25-50-100 Years Ago | AspenTimes.com

25-50-100 Years Ago

Compiled by Sara Garton

The shift from the upper Durant Mine was out of work four days before Christmas, the Aspen Democrat reported in 1907. (Courtesy Aspen Historical Society)

What has been feared for some time happened yesterday, when an order was received from Denver to shut down the Smuggler and Durant mines [see photos]. The order went into effect on the 4 o’clock shift.

When the financial panic occurred and the metal market went to pieces, it was feared these mines would have to close, but Mr. Hyman, Aspen’s best and truest friend, was loath to take this step, as were also the president of the company, Hon. Charles J. Hughes, Jr., and Mr. Elias Cohen, the local manager. These gentlemen took the action yesterday in the firm belief that it was ultimately redound to the welfare of every man, woman and child in Aspen.

With the price of silver, lead and zinc way down, the Smuggler and Durant have been running at a loss ” using up the cash balance on hand and taking out the ore reserves which would not pay for the mining owing to the conditions of the metal market. … it was decided better to save the ore reserves until the market recovered and use the cash reserve in keeping the pump alive until such time as work should be resumed. In other words, it would be better to leave the ore in the mines than to mine it at a loss of both ore and ready money.

With the engineers, pumpmen and firemen, about fifty men will be retained in the mines for some time dressing them up so that everything may be in first-class order. Sufficient ore is on hand and with that which is to be taken out of the Durant, the mill will be run full capacity for at least one week or ten days, when it is expected to be closed down.

It is now up to the miners of the community to show the pure metal of which they are made. …

Some years ago when Cripple Creek received a blow, the miners of that district resorted to leasing, and from that day to this the camp has improved.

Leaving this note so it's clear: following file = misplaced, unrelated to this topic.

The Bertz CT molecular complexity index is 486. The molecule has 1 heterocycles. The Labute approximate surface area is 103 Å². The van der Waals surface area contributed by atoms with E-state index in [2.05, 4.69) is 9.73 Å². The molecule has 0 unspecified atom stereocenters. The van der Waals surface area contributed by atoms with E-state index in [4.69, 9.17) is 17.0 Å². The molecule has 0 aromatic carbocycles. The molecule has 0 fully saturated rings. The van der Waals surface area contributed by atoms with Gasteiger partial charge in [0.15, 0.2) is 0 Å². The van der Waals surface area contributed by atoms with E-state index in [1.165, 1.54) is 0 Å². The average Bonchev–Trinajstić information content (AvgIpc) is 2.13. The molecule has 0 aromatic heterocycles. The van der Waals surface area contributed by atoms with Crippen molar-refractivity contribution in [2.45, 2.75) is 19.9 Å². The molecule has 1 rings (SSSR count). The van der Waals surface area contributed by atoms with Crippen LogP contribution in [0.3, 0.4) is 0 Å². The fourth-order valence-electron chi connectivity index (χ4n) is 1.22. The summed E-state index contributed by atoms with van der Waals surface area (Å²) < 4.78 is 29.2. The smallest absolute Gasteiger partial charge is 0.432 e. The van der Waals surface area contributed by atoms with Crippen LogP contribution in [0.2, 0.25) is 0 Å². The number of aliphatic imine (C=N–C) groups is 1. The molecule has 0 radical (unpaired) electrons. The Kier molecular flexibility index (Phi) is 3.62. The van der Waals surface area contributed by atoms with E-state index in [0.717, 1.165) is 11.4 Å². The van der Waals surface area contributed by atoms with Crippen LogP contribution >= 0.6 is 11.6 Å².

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And this morning is the time for the Aspen miner to secure a lease and hammer out expenses at least and mayhaps uncover bodies of rich ore. Even if nothing more than expenses are made, it is much better to be occupied than to be idle and spending the last dollar. … And last but not least, Mr. Miner, don’t leave Aspen. It is still the best camp in the west, and what money you will spend in search of a new location and in the end be worse off than ever, will keep you all winter here at home.

Smile and push and stick to your homes.

Passed unanimously by the three aldermen present was a resolution to hire a deputy clerk to take minutes of all council meetings in shorthand, transcribe the minutes on a typewriter and send copies to each member and city official in advance of the next meeting. …

In addition, the aldermen resolved that in the future the city office should be maintained in the city hall and that the regular office hours would be kept from 9 a.m. to 12 noon five days a week.

This resolution also provided that all records should be kept at the city hall and that a library of all municipal publications be kept there for public use.

To facilitate the task of removing snow during the winter months [see photo], the City Council voted last Monday to prohibit parking in certain downtown areas between the hours of 3 to 8 a.m.

According to the aldermen’s resolution parking will be limited in the area bounded by Main, Monarch, Durant and Hunter streets.

Aspen’s newly enlarged airport now has a service attendant and daily caretaker, it was announced this week by officials of the Airport Corporation, the firm which manages the county-owned field.

Employed jointly by the corporation and by Little Percent Taxi Service, J.D. “Woody” Woodfin is now available at the airport for plane servicing, gas sales, pre-heating and other jobs from 8 a.m. to 5 p.m. daily.

Woodfin will also provide taxi service and car rental service for visitors who do not have their own transportation.

Some people like to wear furs, and others prefer that they remain attached to their original owners. Representatives of both persuasions were at the Charlemagne restaurant on Main Street Friday when Polo Ralph Lauren staged a fashion show there.

Georgie Leighton mustered her troops [see photo] to protest the use of furs in fashions, while luncheon guests inside the restaurant ogled the fine fashions adorning local models.

In what is considered a major victory for environmentalists over Interior Secretary James Watt, the Senate Appropriation Committee last week voted to ban oil and gas leasing in existing and proposed wilderness areas.

The full Senate is expected to ratify the committee decision since the House had previously approved a similar band. …

Under the federal wilderness law, oil and gas exploration is permitted in the protected, primitive areas until Dec. 31, 1983. However, no prior interior secretary allowed it.

Watt said his interpretation of the law was that he lacked authority to deny lease applications. But he said he would impose a moratorium on granting them until the end of this congressional session to allow lawmakers to rule on the issue.

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